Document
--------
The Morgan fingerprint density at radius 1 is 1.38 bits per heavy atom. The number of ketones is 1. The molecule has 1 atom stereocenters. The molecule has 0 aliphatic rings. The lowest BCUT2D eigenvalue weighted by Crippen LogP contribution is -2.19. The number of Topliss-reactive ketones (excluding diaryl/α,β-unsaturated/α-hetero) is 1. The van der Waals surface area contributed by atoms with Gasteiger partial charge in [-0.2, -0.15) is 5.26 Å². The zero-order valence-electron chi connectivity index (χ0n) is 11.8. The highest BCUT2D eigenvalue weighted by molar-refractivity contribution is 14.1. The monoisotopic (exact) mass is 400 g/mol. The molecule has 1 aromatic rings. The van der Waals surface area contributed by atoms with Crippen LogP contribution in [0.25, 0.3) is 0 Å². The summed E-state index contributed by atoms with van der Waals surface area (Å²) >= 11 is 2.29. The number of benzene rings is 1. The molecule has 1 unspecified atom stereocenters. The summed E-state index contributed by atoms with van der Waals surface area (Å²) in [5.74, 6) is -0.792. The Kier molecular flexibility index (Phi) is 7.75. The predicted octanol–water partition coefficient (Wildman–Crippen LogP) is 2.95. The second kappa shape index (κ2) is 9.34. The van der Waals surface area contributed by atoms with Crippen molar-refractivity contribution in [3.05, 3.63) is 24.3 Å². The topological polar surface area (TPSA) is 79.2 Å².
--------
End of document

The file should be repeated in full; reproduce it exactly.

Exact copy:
The Morgan fingerprint density at radius 1 is 1.38 bits per heavy atom. The number of ketones is 1. The molecule has 1 atom stereocenters. The molecule has 0 aliphatic rings. The lowest BCUT2D eigenvalue weighted by Crippen LogP contribution is -2.19. The number of Topliss-reactive ketones (excluding diaryl/α,β-unsaturated/α-hetero) is 1. The van der Waals surface area contributed by atoms with Gasteiger partial charge in [-0.2, -0.15) is 5.26 Å². The zero-order valence-electron chi connectivity index (χ0n) is 11.8. The highest BCUT2D eigenvalue weighted by molar-refractivity contribution is 14.1. The monoisotopic (exact) mass is 400 g/mol. The molecule has 1 aromatic rings. The van der Waals surface area contributed by atoms with Crippen LogP contribution in [0.25, 0.3) is 0 Å². The summed E-state index contributed by atoms with van der Waals surface area (Å²) >= 11 is 2.29. The number of benzene rings is 1. The molecule has 1 unspecified atom stereocenters. The summed E-state index contributed by atoms with van der Waals surface area (Å²) in [5.74, 6) is -0.792. The Kier molecular flexibility index (Phi) is 7.75. The predicted octanol–water partition coefficient (Wildman–Crippen LogP) is 2.95. The second kappa shape index (κ2) is 9.34. The van der Waals surface area contributed by atoms with Crippen molar-refractivity contribution in [3.05, 3.63) is 24.3 Å². The topological polar surface area (TPSA) is 79.2 Å².